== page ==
Lecture 3

We started with a review of wave properties so that we could remind ourselves

- Waves can be spread out
- Waves can interfere
- Waves can go around corners

We also learned that there are different ways to view or look at waves

- Tuning fork waves

This wave is only a pure note if is played for a very long time. So we must strike the fork an let it ring. This means that it is spread out in time.

- Snaps

Short duration, localized waves.

**ANY WAVE CAN BE
PRODUCED BY COORDINATING A SERIES OF SNAPS**

**ANY WAVE CAN BE
PRODUCED BY COORDINATING A SERIES OF TUNING FORKS**

**BOTH ARE MUTUALLY
EXCLUSIVE****è YOU DONT HEAR A NOTE
WITH ONE SNAP. YOU DON’T HEAR A SNAP WITH ONE TUNING FORK.**

Certain real quantities now must follow this same type of relationship.

Uncertainty principle of QM

Δx Δp > h
position, momentum Δx= x_{2}-
x_{1}

ΔE Δt > h time energy

An event that is associated with a specific time cannont simultaneously be expected to be a single energy. If you try to define very precisely when an atom emits light your result will be an unclear determination of the lights energy. If you try to localize an electron then you loose track of its velocity.

QM must absorb these features into its formulation and it does.

$$**************************************************

So Maxwell had succeeded in writing down a complete set of relationships between

- +, -, N, S electric and magnetic charges
- E, B electric and magnetic fields

Eq.

Charges produce fields

Moving electric/magnetic charge produce Magnetic/Electric fields

Change electric/magnetic produce Magnetic/Electric

Combine these results and you predict waves moving at speed c.

If you are on a train the air moves with you in the train car. The speed of sound will be the nominal value for the people on the train but will appear faster or slower to and observer outside the train.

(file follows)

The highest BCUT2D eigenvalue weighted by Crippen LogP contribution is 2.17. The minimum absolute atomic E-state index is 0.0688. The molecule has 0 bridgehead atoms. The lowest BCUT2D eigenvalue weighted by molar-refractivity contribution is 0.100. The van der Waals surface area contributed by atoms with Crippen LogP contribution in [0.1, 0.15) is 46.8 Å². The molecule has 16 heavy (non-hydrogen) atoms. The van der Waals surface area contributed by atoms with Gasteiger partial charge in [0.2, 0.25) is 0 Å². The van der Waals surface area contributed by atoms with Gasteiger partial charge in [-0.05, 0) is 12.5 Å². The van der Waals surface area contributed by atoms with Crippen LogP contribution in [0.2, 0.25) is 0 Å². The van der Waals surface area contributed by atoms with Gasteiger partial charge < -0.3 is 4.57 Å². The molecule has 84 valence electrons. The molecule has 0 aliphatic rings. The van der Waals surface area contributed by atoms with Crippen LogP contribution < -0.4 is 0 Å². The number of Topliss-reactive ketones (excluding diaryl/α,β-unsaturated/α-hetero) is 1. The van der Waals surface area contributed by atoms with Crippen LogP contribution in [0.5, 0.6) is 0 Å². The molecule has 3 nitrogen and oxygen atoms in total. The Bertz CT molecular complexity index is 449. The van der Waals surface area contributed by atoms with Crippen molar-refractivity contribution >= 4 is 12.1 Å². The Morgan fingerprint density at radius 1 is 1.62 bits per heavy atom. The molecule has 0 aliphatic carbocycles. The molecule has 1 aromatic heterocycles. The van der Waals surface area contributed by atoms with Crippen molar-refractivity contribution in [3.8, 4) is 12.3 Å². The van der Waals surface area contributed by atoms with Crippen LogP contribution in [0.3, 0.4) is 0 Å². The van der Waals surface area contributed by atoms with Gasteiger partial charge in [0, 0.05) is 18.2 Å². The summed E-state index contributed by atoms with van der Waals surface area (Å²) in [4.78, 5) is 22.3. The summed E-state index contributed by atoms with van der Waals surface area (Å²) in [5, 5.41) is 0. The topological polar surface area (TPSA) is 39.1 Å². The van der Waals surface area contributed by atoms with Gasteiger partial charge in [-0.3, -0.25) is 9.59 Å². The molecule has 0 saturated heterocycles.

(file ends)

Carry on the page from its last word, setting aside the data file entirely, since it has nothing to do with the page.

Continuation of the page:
RELATIVITY

How describe motion

1) Establish a coordinate system

2-dimensional coordinate system (obviously need three coordinate for the most general description)

coordinates x,y,z

2) Establish time as a parameter.

3) Define relevant quanties

· Position

· Velocity

· Acceleration

ASIDE: We discussed our first classical model in terms of BBs. One additional feature of very small objects is that their motion might perhaps be simplified.

What difference might exist in the way that a BB vs a basketball might move ?

How does motion change based on observers location ?

1) Move to a new location

2) Observe from a moving location

**Transformations relate one observer to the next.**

· Translations

· Rotations

· Boosts

Galilean transformation for a 1-d boost.

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** **

This is the transformation on which we based our idea that light should move at different speeds depending on reference frame.

Einstein said what if it is a law of nature that the speed of light is constant in all reference frames ?

We are going to be asked to BREAK something to do this. We will need to give up some fundamental intuitive ideas to incorporate this principle. Galilean relativity becomes a valid transformation only when objects are moving slowly.

_{}

Try it for speed c.

Time dilation (Muon lifetime)

Length Contraction

Energy mass relation

Twin paradox

What would happen if we allowed our transformations to depend on position.

1900-1930 Special and General Relativity and QM

1897 Thomson discovers the
electron

1911

1932 Chadwick discovers the neutron

1930 Dirac combines QM and Special
Relativity

- Anti
particles
- Spin

What is spin ????????

It contains the normal notion of spinning classical objects

- Angular
momentum
- Rotating
charge has magnetic effect

**Defines Fermions and Bosons**- Fermions never overlap
- Bosons can pileup

Study there interactions:

- neutron decays to a proton, electron and an anti-electron neutrino

_{}

- pi-plus decays to mu-plus and a muon neutrino

_{}

- positive muon decays to a muon antineutrino, a positron and an electron neutrino

_{}

- K
zero decays to a
^{ }pi-minus and pi-plus via the weak interaction

_{}

- lambda zero decays to a proton and a pi-minus via the weak interaction

_{}

- a sigma plus decays to a proton and a pi-zero via the weak interaction

_{}

- electron positron annihilation to two photons

_{}

- xi-zero decays to a lambda zero and a pi-zero

_{}

- positive kaon decays to three pions

_{}

- sigma-zero decays to lambda zero and a photon

_{}

- omega minus decays to xi-zero and a negative pion

_{}

- positive kaon interacts with a proton to produce a neutral kaon and a delta++

_{}

- antiproton interacts with a proton to produce a neutron and an antineutron

_{}

- omega-minus decays to xi-zero, an electron and an electron antineutrino

_{}

atoms

Nucleus